Oh yeah, I'm not afraid to pay for what I get for, especially when it comes to capital investments like tools, so don't skimp... I want good palms, please.

sr. jigaboni
10-05-2004, 02:31 AM
I'm all done seaming (and false seaming) my first real fabric sail (350 ct bedsheet, thx TB), a little bitty standing lug, and it's time to finish it.

I'm basically using the techniques presented in Marino's book, but my cheap plastic capped palm hasn't fared too well (nor worked for some aspects). There is no way I'll be able to do this right without the right stuff: I will improvise if I have to, but that's what polytarp is for, this is a geek out project.

At the very least I would like to buy a nice seaming palm, but a roping palm would be welcome, too. I'm not looking for the palms they sell at Sailrite and West Marine; I've been there and it's time to upgrade. This is my first "real" sail project, but I sew other stuff alot, and would use the palm. I also think I'll build some more sails (way less sawdust) in the future.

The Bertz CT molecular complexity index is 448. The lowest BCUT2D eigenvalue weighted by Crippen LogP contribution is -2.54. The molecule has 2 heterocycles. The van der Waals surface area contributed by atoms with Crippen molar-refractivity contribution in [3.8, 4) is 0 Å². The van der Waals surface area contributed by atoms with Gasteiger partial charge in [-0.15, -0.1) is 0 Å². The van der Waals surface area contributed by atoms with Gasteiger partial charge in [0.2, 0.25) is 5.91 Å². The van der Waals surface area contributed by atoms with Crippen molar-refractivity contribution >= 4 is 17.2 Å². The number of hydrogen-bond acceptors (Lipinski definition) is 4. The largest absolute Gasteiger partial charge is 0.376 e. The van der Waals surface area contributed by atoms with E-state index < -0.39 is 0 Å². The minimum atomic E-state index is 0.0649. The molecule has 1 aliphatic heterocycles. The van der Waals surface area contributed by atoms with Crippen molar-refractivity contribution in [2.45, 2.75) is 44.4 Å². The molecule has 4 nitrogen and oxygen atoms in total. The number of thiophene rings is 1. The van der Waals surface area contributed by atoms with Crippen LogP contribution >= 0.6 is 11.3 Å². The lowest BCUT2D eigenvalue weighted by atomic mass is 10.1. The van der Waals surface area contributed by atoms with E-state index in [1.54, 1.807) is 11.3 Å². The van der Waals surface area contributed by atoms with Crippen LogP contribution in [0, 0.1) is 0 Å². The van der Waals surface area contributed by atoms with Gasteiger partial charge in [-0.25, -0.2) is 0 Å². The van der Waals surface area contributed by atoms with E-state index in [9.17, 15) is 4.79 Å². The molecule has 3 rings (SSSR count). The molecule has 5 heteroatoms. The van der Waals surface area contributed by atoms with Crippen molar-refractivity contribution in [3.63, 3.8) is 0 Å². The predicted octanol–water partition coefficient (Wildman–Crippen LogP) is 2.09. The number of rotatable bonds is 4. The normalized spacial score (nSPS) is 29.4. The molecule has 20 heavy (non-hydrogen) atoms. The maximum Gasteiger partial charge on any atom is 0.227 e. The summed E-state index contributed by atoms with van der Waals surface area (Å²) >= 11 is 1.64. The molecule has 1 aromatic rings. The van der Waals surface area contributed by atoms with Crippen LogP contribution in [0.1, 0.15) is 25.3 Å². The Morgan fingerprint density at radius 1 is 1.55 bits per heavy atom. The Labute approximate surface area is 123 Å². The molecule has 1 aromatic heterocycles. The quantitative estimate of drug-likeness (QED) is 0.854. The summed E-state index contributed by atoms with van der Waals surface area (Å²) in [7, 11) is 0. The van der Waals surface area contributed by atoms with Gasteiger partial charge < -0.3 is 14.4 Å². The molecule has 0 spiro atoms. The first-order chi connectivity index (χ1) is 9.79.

I am able, and willing, to make a plaster cast of my hand and ship it for a custom fit, like making a boot on a last. I am expecting, though, a generic palm that I break in and fit myself: my dad was a pro baseball player, so I know a thing or two about conditioning leather.

ps pictures will have to wait. none of my photographic equipment even uses batteries (gasp) so cpu interface is a long chain. Plus, I have to wait until I'm at the end of a roll. Project cam has three projects on it, and six exposures left. then I will have a cd made and flood this joint, sail included, and new palm if I get one.